What is the cross-section size of a photon?

How "wide" is a photon,

The photon is a point particle in the standard model of particle physics. It has no extent to be described with "wide". Interactions of photons with charges or magnets can have a "width" in the sense of "measurable range"

if any, of its electromagnetic fields? Is there any physical length measurement of these two orthogonal fields, E and M, from the axis of travel ?

The photon has no electromagnetic fields . It has energy equal to $h\nu$ where $\nu$ is the frequency of the classical electromagnetic radiation, and $h$ Plancks constant. Its relations with classical electromagnetism come through its wavefunction, as it is a quantum mechanical entity. The complex conjugate squared of the photon's wavefunction gives the probability of finding the photon at $(x,y,z,t)$.

The classical wave can be shown mathematically to emerge from the superposition of very many photons of the given frequency $\nu$.

When a photon hits a surface, and is absorbed by an electron orbital,

It is absorbed by an atom (or molecule or lattice) by giving the energy (within the specific line width) to change the orbital of the electron to a higher energy level

this width comes into play,

No, it has nothing to do with the case as there is no such width identified with the photon.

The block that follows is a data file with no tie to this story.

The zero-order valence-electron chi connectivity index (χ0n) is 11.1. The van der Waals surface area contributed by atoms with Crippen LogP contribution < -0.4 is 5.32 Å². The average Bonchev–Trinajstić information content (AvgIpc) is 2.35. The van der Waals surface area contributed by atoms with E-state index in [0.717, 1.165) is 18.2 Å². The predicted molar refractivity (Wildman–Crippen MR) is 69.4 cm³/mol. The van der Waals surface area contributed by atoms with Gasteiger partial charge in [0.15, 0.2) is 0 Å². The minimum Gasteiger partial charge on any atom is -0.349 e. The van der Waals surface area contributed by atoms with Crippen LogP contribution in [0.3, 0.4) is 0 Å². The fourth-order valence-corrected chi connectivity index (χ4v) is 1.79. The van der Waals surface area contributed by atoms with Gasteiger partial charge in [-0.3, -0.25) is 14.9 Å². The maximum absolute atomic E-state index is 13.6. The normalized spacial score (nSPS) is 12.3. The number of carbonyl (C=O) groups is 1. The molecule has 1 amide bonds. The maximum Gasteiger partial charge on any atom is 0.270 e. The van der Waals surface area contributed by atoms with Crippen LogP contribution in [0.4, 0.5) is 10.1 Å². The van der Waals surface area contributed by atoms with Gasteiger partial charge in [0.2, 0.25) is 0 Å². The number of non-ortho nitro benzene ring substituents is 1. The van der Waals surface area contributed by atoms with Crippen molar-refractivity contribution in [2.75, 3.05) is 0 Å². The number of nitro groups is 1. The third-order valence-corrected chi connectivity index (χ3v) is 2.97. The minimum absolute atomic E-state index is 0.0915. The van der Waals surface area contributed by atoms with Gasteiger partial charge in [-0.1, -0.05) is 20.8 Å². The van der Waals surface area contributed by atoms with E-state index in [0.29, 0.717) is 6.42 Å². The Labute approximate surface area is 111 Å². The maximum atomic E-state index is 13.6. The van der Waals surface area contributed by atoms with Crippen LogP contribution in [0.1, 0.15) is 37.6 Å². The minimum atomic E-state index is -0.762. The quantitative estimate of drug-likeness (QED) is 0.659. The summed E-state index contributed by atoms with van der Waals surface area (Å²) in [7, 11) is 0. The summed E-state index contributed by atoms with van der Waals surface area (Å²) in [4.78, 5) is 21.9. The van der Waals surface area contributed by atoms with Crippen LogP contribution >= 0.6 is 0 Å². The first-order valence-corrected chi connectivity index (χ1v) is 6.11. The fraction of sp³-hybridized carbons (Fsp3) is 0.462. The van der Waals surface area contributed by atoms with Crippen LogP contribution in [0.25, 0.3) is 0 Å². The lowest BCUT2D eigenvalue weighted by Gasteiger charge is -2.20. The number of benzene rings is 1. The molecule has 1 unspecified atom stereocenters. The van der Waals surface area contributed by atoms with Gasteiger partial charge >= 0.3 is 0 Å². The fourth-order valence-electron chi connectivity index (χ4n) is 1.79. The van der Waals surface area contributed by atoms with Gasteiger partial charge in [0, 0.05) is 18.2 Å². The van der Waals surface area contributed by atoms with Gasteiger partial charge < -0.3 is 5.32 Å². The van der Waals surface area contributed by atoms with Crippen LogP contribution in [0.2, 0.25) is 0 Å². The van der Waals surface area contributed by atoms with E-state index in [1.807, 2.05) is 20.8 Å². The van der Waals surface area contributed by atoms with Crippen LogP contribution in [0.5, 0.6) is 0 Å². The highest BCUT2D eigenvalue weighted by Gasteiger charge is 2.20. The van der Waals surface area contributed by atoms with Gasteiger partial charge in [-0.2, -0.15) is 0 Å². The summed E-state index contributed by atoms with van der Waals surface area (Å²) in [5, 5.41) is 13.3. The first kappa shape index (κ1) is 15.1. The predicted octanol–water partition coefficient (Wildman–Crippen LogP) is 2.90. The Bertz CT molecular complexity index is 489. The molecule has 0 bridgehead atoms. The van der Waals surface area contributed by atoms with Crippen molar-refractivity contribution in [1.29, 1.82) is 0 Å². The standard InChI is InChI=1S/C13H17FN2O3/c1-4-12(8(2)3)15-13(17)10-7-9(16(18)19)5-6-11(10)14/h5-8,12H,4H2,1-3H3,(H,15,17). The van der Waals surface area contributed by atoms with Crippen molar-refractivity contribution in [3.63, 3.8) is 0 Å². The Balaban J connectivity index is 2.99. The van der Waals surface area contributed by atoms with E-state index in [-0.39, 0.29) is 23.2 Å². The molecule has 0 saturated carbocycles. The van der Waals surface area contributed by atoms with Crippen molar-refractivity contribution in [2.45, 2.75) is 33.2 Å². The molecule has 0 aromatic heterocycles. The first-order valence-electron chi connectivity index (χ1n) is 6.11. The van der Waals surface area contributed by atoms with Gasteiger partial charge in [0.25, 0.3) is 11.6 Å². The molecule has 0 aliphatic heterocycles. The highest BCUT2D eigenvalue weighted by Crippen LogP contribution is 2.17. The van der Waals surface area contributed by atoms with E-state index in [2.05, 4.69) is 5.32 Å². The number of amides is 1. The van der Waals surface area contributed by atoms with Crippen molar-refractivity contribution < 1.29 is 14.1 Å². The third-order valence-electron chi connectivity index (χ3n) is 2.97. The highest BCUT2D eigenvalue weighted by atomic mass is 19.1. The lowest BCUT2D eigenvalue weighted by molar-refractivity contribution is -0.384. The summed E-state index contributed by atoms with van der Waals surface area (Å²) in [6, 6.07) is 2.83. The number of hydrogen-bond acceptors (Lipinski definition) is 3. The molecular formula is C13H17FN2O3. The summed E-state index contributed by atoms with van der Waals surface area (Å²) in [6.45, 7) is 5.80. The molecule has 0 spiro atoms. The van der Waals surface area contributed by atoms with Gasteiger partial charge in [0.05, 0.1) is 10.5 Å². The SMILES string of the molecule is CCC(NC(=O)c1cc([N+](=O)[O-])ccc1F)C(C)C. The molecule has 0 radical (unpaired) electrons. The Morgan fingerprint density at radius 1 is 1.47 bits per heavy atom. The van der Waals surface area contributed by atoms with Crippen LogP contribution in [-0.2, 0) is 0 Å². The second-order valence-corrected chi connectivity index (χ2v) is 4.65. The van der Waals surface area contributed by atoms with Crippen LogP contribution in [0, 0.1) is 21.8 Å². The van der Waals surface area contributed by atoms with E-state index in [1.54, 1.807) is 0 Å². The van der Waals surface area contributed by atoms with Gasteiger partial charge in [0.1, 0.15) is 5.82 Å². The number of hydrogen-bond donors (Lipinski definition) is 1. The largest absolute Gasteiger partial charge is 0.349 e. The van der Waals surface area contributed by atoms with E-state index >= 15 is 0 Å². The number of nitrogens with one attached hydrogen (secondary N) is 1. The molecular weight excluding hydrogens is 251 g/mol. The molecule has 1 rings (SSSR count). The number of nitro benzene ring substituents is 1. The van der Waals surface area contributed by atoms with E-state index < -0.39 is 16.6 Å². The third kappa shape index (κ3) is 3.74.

as there could have been more than one electron that could have absorbed the photon?

No, the energy levels are what exist in the atom, and they are uniquely identified with quantum numbers also. The only width would be the size of the atom (molecule, lattice) and the quantum mechanical probability calculated with the given boundary conditions.

Depending on how you define size, a photon can be considered either pointlike or an extended object. It's pointlike in the sense that, unlike a proton, for example, it has no internal structure (as far as we know) that would give it a basic size.

On the other hand, a photon can exist in the form of a wave-train that's arbitrarily large. (There are some niceties involved in worrying about how to say this in a technically correct way, since QFT says that there is no position-space wavefunction for the photon, but I don't think that's particularly relevant here.) For example, the light from a typical pen-pointer laser has coherence lengths on the order of millimeters or centimeters. This is, in some sense, the "size" of the photon. There is no upper limit on the size of the photon. One way to see this is that the only scale in quantum mechanics is provided by Planck's constant, which can't be converted to a length scale because it doesn't have units of length.

When a photon hits a surface, and is absorbed by an electron orbital, this width comes into play, as there could have been more than one electron that could have absorbed the photon?

In the Copenhagen interpretation, we describe this by saying that the photon's position was measured, and therefore the wavefunction collapsed. (Again, this is modulo the facts referred to above about QFT.)

For a back of the envelope calculation, it is often useful to associate with a particle it's Compton Wavelength. This is generally the most accurately you can know an object's position due to the uncertainty principle.

Other related length scales are usually more useful, factoring in features of the particular interaction in question. This can be expressed as a Mean Free Path, basically the flight time between interactions or a Scattering Cross-Section, measure of the rate of interactions.